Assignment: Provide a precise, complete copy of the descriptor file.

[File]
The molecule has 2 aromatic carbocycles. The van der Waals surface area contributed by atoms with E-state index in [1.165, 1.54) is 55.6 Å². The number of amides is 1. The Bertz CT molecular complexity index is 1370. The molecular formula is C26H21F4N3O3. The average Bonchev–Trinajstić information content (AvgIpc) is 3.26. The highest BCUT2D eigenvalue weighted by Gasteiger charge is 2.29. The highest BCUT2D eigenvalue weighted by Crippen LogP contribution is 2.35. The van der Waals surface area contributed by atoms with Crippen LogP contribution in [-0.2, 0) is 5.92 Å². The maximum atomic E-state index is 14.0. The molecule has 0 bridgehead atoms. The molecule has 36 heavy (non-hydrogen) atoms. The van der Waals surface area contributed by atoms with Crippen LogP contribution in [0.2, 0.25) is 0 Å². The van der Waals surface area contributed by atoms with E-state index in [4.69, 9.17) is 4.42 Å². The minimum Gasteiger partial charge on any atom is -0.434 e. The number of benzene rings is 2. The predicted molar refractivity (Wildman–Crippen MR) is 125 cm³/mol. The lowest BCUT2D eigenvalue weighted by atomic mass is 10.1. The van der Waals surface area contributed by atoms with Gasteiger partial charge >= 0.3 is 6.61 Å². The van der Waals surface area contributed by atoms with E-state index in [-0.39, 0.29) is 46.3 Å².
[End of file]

The molecule has 2 aromatic carbocycles. The van der Waals surface area contributed by atoms with E-state index in [1.165, 1.54) is 55.6 Å². The number of amides is 1. The Bertz CT molecular complexity index is 1370. The molecular formula is C26H21F4N3O3. The average Bonchev–Trinajstić information content (AvgIpc) is 3.26. The highest BCUT2D eigenvalue weighted by Gasteiger charge is 2.29. The highest BCUT2D eigenvalue weighted by Crippen LogP contribution is 2.35. The van der Waals surface area contributed by atoms with Crippen LogP contribution in [-0.2, 0) is 5.92 Å². The maximum atomic E-state index is 14.0. The molecule has 0 bridgehead atoms. The molecule has 36 heavy (non-hydrogen) atoms. The van der Waals surface area contributed by atoms with Crippen LogP contribution in [0.2, 0.25) is 0 Å². The van der Waals surface area contributed by atoms with E-state index in [4.69, 9.17) is 4.42 Å². The minimum Gasteiger partial charge on any atom is -0.434 e. The number of benzene rings is 2. The predicted molar refractivity (Wildman–Crippen MR) is 125 cm³/mol. The lowest BCUT2D eigenvalue weighted by atomic mass is 10.1. The van der Waals surface area contributed by atoms with Gasteiger partial charge >= 0.3 is 6.61 Å². The van der Waals surface area contributed by atoms with E-state index in [-0.39, 0.29) is 46.3 Å².